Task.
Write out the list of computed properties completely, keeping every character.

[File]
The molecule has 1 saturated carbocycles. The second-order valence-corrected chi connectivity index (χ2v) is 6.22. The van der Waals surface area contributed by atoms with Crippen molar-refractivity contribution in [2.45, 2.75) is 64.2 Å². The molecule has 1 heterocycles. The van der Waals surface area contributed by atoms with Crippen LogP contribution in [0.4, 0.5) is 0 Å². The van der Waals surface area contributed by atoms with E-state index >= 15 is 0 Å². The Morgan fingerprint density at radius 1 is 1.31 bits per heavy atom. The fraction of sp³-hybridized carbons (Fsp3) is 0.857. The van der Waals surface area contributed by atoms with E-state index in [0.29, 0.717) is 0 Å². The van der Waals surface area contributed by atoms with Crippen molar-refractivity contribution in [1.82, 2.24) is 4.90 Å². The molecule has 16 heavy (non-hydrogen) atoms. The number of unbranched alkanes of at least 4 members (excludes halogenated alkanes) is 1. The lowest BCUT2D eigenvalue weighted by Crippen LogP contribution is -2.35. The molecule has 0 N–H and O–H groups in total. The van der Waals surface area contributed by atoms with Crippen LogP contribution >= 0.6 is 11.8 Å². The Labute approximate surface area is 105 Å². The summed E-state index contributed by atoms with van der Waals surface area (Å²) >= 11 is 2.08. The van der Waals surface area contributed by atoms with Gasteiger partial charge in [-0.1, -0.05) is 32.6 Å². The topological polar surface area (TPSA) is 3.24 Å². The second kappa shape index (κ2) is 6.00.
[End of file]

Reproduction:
The molecule has 1 saturated carbocycles. The second-order valence-corrected chi connectivity index (χ2v) is 6.22. The van der Waals surface area contributed by atoms with Crippen molar-refractivity contribution in [2.45, 2.75) is 64.2 Å². The molecule has 1 heterocycles. The van der Waals surface area contributed by atoms with Crippen LogP contribution in [0.4, 0.5) is 0 Å². The van der Waals surface area contributed by atoms with E-state index >= 15 is 0 Å². The Morgan fingerprint density at radius 1 is 1.31 bits per heavy atom. The fraction of sp³-hybridized carbons (Fsp3) is 0.857. The van der Waals surface area contributed by atoms with E-state index in [0.29, 0.717) is 0 Å². The van der Waals surface area contributed by atoms with Crippen molar-refractivity contribution in [1.82, 2.24) is 4.90 Å². The molecule has 16 heavy (non-hydrogen) atoms. The number of unbranched alkanes of at least 4 members (excludes halogenated alkanes) is 1. The lowest BCUT2D eigenvalue weighted by Crippen LogP contribution is -2.35. The molecule has 0 N–H and O–H groups in total. The van der Waals surface area contributed by atoms with Crippen LogP contribution >= 0.6 is 11.8 Å². The Labute approximate surface area is 105 Å². The summed E-state index contributed by atoms with van der Waals surface area (Å²) >= 11 is 2.08. The van der Waals surface area contributed by atoms with Gasteiger partial charge in [-0.1, -0.05) is 32.6 Å². The topological polar surface area (TPSA) is 3.24 Å². The second kappa shape index (κ2) is 6.00.